I’ve followed Bernie Sanders for several years, beginning in 2015 when he was exploring running for office, through his 2016 effort to unseat the anointed candidate of the DNC, and over the past months since.  I don’t think Bernie Sanders ever said that 500 billionaires are the reason we’re in trouble. He believes the reason we are in trouble is that we have accepted an economic system that allows a small handful of individuals to accumulate extraordinary wealth and a system that gives that small handful of individuals disproportionate and undemocratic power.

W. Edwards Deming said that PEOPLE don’t fail: SYSTEMS fail… and while Bernie Sanders and Elizabeth Warren and other populist candidates use individuals as examples of the wealth that some are allowed to accumulate, they do not blame those individuals as individuals. They use their profligacy and massive accumulation of assets and power as examples that voters can grasp. They both oppose the system as it exists now and want a system that is fair and democratic. That is not demonizing individuals… it IS demonizing the plutocratic governance model in place now and advocating for democracy.

My Letter to the Editor on NH Funding Appeared Today

June 21, 2019 Leave a comment

A few weeks ago I wrote a post on the NH Supreme Court Decision on school funding and, at that time submitted a letter to the editor on the same topic. Th letter, pasted below, appeared in today’s paper:

The report on Cheshire County Superior Court Judge David Ruoff ’s decision that New Hampshire’s current level of education funding is unconstitutional (“Judge: School funding lacking,” June 7) omitted two key conclusions: The first: “The distribution of a resource as precious as educational opportunity may not have as its determining force the mere fortuity of a child’s residence. It requires no particular constitutional expertise to recognize the capriciousness ofsuch a system.” The second: “As every court decision on the matter has recognized, school funding is no small task, and the burden on the Legislature is great. Yet, as every court decision has similarly recognized, the Legislature is the proper governmental body to complete it. As has been the result in the past, the Court expects the Legislature to respond thoughtfully and enthusiastically to funding public education according to its constitutional obligation.”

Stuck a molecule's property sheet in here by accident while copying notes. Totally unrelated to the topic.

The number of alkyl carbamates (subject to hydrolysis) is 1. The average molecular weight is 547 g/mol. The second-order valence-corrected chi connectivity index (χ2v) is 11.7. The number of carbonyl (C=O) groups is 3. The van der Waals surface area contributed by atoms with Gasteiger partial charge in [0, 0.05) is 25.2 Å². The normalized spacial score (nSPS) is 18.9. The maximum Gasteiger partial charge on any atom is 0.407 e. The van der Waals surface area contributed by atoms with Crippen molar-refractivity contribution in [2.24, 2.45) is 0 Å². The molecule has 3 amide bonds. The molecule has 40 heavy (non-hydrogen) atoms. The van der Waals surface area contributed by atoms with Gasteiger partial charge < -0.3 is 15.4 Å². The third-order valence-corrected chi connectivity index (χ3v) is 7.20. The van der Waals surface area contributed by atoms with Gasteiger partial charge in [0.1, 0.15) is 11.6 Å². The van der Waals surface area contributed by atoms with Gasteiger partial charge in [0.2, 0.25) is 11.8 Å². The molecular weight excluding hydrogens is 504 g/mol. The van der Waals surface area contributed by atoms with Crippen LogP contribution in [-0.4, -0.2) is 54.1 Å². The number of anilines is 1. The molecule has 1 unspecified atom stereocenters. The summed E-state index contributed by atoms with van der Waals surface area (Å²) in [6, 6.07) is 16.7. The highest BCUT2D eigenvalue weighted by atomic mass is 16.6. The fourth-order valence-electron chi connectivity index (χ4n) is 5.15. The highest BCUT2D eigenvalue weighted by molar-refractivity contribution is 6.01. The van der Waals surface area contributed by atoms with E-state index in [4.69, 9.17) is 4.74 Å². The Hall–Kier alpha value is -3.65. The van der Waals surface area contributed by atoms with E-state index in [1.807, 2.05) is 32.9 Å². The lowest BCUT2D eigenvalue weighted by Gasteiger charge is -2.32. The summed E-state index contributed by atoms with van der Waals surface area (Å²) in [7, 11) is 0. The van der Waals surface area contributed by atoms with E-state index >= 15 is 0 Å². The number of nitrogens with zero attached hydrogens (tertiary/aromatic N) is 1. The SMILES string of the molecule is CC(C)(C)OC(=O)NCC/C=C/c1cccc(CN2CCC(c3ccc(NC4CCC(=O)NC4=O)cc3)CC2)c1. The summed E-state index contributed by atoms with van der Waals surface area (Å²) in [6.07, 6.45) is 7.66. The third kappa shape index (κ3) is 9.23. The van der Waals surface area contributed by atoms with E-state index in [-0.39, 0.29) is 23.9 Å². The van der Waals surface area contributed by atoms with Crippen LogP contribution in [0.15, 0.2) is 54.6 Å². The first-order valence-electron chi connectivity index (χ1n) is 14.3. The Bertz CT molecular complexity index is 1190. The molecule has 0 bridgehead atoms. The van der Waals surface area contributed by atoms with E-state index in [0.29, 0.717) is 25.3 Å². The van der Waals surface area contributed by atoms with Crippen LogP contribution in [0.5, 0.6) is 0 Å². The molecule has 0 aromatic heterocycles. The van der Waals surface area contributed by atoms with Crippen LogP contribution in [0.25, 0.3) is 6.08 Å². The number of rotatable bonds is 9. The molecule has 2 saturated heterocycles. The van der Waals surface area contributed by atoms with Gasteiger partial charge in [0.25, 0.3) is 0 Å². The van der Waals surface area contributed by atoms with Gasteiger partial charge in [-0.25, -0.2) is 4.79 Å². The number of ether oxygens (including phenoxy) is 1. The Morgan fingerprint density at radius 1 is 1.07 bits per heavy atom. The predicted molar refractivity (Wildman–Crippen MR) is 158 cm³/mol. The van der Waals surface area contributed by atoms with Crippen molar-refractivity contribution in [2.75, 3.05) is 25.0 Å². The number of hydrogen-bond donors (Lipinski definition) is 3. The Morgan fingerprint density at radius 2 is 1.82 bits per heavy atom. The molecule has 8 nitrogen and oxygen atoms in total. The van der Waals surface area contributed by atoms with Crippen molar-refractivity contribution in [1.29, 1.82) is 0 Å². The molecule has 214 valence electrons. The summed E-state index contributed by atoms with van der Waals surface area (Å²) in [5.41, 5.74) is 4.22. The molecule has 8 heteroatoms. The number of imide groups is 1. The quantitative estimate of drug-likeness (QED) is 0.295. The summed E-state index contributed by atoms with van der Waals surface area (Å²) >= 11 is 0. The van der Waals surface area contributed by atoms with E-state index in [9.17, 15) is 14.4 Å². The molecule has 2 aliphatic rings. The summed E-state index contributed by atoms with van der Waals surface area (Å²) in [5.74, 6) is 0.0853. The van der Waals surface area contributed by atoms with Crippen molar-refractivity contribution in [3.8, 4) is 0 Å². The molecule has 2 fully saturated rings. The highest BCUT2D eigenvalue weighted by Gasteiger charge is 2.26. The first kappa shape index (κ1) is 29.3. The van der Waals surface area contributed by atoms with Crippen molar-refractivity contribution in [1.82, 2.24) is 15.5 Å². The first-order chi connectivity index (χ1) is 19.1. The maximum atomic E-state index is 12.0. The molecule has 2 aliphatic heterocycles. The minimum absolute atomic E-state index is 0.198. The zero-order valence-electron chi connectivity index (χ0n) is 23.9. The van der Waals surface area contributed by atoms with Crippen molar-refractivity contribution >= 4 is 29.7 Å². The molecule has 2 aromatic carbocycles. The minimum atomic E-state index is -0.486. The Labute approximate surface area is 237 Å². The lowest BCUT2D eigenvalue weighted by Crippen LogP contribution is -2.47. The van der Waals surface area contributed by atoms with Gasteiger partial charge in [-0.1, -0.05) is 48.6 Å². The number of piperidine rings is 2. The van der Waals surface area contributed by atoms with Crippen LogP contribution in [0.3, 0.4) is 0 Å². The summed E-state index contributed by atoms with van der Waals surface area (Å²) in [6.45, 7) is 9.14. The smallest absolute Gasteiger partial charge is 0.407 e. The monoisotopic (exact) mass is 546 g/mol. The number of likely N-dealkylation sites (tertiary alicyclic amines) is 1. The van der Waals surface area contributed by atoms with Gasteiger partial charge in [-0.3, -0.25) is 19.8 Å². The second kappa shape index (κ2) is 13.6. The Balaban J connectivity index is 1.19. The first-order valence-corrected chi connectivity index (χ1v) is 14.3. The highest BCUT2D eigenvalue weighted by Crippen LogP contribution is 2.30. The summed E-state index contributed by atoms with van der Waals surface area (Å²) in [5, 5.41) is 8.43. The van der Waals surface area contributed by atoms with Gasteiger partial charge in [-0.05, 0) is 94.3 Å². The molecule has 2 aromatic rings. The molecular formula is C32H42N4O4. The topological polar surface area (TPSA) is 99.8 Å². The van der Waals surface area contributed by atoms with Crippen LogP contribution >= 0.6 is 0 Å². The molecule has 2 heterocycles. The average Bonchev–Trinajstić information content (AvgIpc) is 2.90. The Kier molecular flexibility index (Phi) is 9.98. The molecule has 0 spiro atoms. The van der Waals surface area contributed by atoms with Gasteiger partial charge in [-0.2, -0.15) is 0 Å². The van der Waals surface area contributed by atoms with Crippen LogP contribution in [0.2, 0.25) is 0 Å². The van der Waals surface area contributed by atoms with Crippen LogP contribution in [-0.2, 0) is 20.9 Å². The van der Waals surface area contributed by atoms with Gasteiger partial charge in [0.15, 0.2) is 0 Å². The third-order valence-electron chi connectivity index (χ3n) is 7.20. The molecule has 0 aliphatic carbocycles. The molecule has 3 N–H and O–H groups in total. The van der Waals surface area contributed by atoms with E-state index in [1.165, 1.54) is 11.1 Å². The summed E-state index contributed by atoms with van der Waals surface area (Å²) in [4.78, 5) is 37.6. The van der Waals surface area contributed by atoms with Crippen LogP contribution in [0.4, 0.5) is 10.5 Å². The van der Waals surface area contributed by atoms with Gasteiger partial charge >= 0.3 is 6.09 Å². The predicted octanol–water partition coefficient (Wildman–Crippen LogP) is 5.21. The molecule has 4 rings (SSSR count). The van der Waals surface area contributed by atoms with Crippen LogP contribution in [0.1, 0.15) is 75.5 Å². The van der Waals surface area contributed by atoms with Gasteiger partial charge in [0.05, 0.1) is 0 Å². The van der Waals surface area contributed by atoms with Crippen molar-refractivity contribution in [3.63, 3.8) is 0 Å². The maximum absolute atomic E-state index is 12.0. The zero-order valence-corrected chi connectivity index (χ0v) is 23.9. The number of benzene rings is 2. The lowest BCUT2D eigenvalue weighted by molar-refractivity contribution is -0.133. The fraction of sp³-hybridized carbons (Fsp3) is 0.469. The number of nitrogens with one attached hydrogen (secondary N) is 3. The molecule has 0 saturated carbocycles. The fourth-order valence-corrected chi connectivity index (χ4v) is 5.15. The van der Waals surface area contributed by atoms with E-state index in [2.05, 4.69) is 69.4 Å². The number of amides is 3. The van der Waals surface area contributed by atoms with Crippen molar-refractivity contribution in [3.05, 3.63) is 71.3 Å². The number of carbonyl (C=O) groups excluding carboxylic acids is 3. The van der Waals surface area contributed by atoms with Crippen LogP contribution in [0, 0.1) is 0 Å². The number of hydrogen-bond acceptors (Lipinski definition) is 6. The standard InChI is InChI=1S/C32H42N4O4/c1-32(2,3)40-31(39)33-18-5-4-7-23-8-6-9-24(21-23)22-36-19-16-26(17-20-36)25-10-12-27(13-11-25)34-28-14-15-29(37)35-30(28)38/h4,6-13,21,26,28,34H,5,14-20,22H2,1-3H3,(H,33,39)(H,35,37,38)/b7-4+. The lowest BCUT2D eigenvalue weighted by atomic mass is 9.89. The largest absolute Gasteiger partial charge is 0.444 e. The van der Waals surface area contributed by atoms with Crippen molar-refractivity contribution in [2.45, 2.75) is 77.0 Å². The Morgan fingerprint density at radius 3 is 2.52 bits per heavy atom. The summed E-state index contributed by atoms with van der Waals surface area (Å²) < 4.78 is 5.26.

The article did provide Gov. Chris Sununu’s response, that his administration continues “to believe these critical funding decisions are best left to local elected leaders — who represent the people of New Hampshire — not judges in a(courtroom).” Sununu’s response emphasizing local control overlooks the reality that there is no way “local elected leaders” in property-poor communities can ever provide adequate funds for the children attending public schools. But the governor knows enough math to also realize that there is no way for the Legislature to devise an equitable formula without getting more revenues. To paraphrase Ruoff, it requires no particular economic expertise to know that the revenue gap cannot be closed by expanding the lottery or adding more fees.

Both the governor and the Legislature realize that the only way to increase revenues sufficiently is to (gasp) expand taxes.

The bottom line question for parents and children in the state is this: Will “The Pledge” prevail, or will the Legislature respond to this court decision and craft a system of taxes in which a student’s ZIP code no longer determines whether an equitable educational opportunity in available?

California Study Underscores Reality that Public Schools Cannot Operate by the Rules of Capitalism

June 21, 2019 Leave a comment

A recent study of California charter schools by In the Public Interest (ITPI) underscores what every public school board member and administrator knows: you cannot operate a public school using the business model advocated by “reformers” who believe competition will lead to higher quality and lower costs. Stated differently, the governance model of public education– whereby elected public officials oversee the operation of schools— is incompatible with the governance model of businesses— where shareholders oversee the operation of schools.